312 F2d 210 Royal Air Properties Inc v. R Smith
312 F.2d 210
ROYAL AIR PROPERTIES, INC., a Corporation, Harold L. Heathman and Madge I. Heathman, Appellants,
R. Philip SMITH, Appellee.
United States Court of Appeals Ninth Circuit.
December 20, 1962.
Ralph B. Potts, Seattle, Wash., for appellants.
Bogle, Bogle & Gates, Walter B. Williams, and Edward G. Lowry, III, Seattle, Wash., for appellee.
Before ORR, JERTBERG and MERRILL, Circuit Judges.
ORR, Circuit Judge.
Having in mind the construction of luxury apartments in Palm Springs, California, one Meade Hargiss interested appellant Harold L. Heathman, his sister Esther Peister and his son Michael Heathman in the project; and as a consequence a corporation, Royal Air Properties, Inc., was formed. In furtherance of bringing the objective of the plan to fruition the corporation acquired a seven-acre tract in Palm Springs for a purchase price of $235,000. The sum of $70,000 was paid as a down payment; the remainder was to be paid within two years.
From September 1956 through March 1957 plans were being worked out for the construction of seventy-one luxury apartment units and other facilities. One apartment unit was completed about the end of March 1957.
In the fall or winter of 1956, appellee Smith learned of the project that Royal Air Properties was undertaking. To the person from whom he had received the information as to the Royal Air project, he expressed an interest in obtaining an apartment in Palm Springs. Shortly thereafter he was contacted by Harold Heathman with the purpose of getting him (Smith) interested in purchasing an apartment in the Royal Air project. During the next several months Smith received letters and literature from Heathman describing the Royal Air development. On April 27, 1957 Dr. Smith made a trip to Palm Springs and remained there until April 30th of the same year. He was conducted over the Royal Air project by Harold Heathman and was solicited by said Heathman to purchase stock in said Royal Air Properties. Responsive to this solicitation Smith, on or about May 16, 1957, purchased five hundred shares of the stock of Royal Air Properties and paid the sum of $50,000 therefor. This money was borrowed and Smith has paid interest thereon in excess of $11,000.
From September 12, 1956 to April 12, 1957 Meade Hargiss was President of Royal Air Properties. He was removed from said office by the Board of Directors on April 12, 1957 and offered the position of Chairman of the Board. He declined the offer and resigned as a Director. Harold Heathman was elected President. Hargiss gave Heathman a letter demanding payment of a loan he had made to the corporation and refusing to accept stock in the corporation in payment thereof. Heathman did not inform Smith of this letter or of its contents prior to his purchasing stock in the corporation.
During the time Dr. Smith was in Palm Springs from April 27 to April 30, 1957, he was given a "Land Use Analysis — Proposed Development Plan" by Harold Heathman. In this prospectus estimates of profits and of "return to investor" were made without considering the cost of the land that the corporation was proposing to develop. Also no mention was made of the $165,000 mortgage (trust deed) on the land or the provision for its payment ($82,500 was due in less than five months and the balance within seventeen months).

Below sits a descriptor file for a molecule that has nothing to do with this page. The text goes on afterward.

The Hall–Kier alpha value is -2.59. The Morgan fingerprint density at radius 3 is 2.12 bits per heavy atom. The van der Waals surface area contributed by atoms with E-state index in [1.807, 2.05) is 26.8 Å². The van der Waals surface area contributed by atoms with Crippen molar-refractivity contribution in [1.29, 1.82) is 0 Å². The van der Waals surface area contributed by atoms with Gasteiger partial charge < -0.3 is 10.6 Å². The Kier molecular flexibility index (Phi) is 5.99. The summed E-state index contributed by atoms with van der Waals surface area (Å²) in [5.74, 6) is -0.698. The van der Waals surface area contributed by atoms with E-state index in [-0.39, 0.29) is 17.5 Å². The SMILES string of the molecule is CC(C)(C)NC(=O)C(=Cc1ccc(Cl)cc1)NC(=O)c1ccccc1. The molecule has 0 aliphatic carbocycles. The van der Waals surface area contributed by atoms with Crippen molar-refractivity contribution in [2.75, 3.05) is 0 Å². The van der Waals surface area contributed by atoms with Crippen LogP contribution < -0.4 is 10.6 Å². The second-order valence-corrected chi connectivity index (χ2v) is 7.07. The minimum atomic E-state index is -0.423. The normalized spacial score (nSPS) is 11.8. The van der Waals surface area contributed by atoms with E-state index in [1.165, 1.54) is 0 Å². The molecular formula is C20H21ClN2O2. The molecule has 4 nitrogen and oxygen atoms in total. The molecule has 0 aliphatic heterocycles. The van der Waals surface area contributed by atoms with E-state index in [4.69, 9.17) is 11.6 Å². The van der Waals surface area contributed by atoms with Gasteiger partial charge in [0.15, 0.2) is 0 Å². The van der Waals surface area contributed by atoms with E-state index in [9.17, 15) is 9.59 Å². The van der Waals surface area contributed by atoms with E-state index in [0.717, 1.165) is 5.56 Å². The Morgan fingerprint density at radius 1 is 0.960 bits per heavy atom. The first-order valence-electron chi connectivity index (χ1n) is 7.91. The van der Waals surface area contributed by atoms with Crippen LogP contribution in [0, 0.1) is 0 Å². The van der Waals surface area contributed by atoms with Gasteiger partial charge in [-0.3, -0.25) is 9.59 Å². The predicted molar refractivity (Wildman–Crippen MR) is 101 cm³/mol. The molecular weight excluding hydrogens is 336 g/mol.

In addition to the sample unit, the corporation completed but one six-unit building. In January 1958, a month after the above building had been constructed, the property of the corporation was attached as a part of the action brought by Hargiss in an effort to recover the money he had loaned the corporation. Eventually the entire tract was sold at a substantial loss, and the assets of the corporation were liquidated. Subsequent to the liquidation of the company Dr. Smith brought a suit under the provisions of section 10 of the Securities Exchange Act of 1934, as amended, 15 U.S.C.A. § 78j and Rule X-10B-5 (now Rule 10b-5) of the rules and regulations issued by the Securities and Exchange Commission under that Act, 17 C.F.R. § 240.10b-5. The suit was also based on sections 20 and 29 of the same Act, 15 U.S.C.A. §§ 78t(a) and 78cc.
Notwithstanding the fact that neither section 10 nor Rule 10b-5 expressly provide a civil remedy, we have held that a civil cause of action may be brought to enforce this section of the Act. Errion v. Connell, 236 F.2d 447 (9th Cir., 1956); Fratt v. Robinson, 203 F.2d 627, 37 A. L.R.2d 636 (9th Cir., 1953). While the above cited cases involved sellers of securities, we later held that a civil remedy is also available to a purchaser of securities. Ellis v. Carter, 291 F.2d 270 (9th Cir., 1961); Matheson v. Armbrust, 284 F.2d 670 (9th Cir., 1960).
In an action brought under section 10(b), common law fraud need not be alleged or ultimately proved. After establishing the use of some means of interstate commerce, the mails, or any national stock exchange facility (this is conceded in the instant case), Rule 10b-5 (b), a proper implementation of section 10(b), only requires proof of a material misstatement or an omission of a material fact in connection with the purchase or sale of any security to make out a prima facie case. See Ellis v. Carter, supra, 291 F.2d at 274; Matheson v. Armbrust, supra, 284 F.2d at 673.
The trial court found that appellants failed and omitted to inform Dr. Smith of Hargiss' resignation and demand for repayment of his money prior to Dr. Smith's purchase of stock, said facts being material and necessary in order to prevent the information given by appellants to Dr. Smith from being misleading. The trial court also found that the prospectus given Dr. Smith by appellant Heathman misrepresented material facts. Either of these misrepresentations would prima facie establish a violation of Rule 10b-5(b), and section 10(b).
Appellee, having established a prima facie violation of section 10(b) of the Act, rested. Appellants then undertook to introduce evidence with the purpose of establishing the affirmative defenses of estoppel, waiver and laches. Appellants offered to prove that the appellee was elected a member of the Board of Directors of the corporation on May 9, 1957 and subsequently was elected President on June 5, 1958; that appellee had his own attorney advising him and attending meetings of the Board of Directors while appellee served as a Director; and that appellee sought an option to acquire the stock of Harold Heathman and Esther Peister.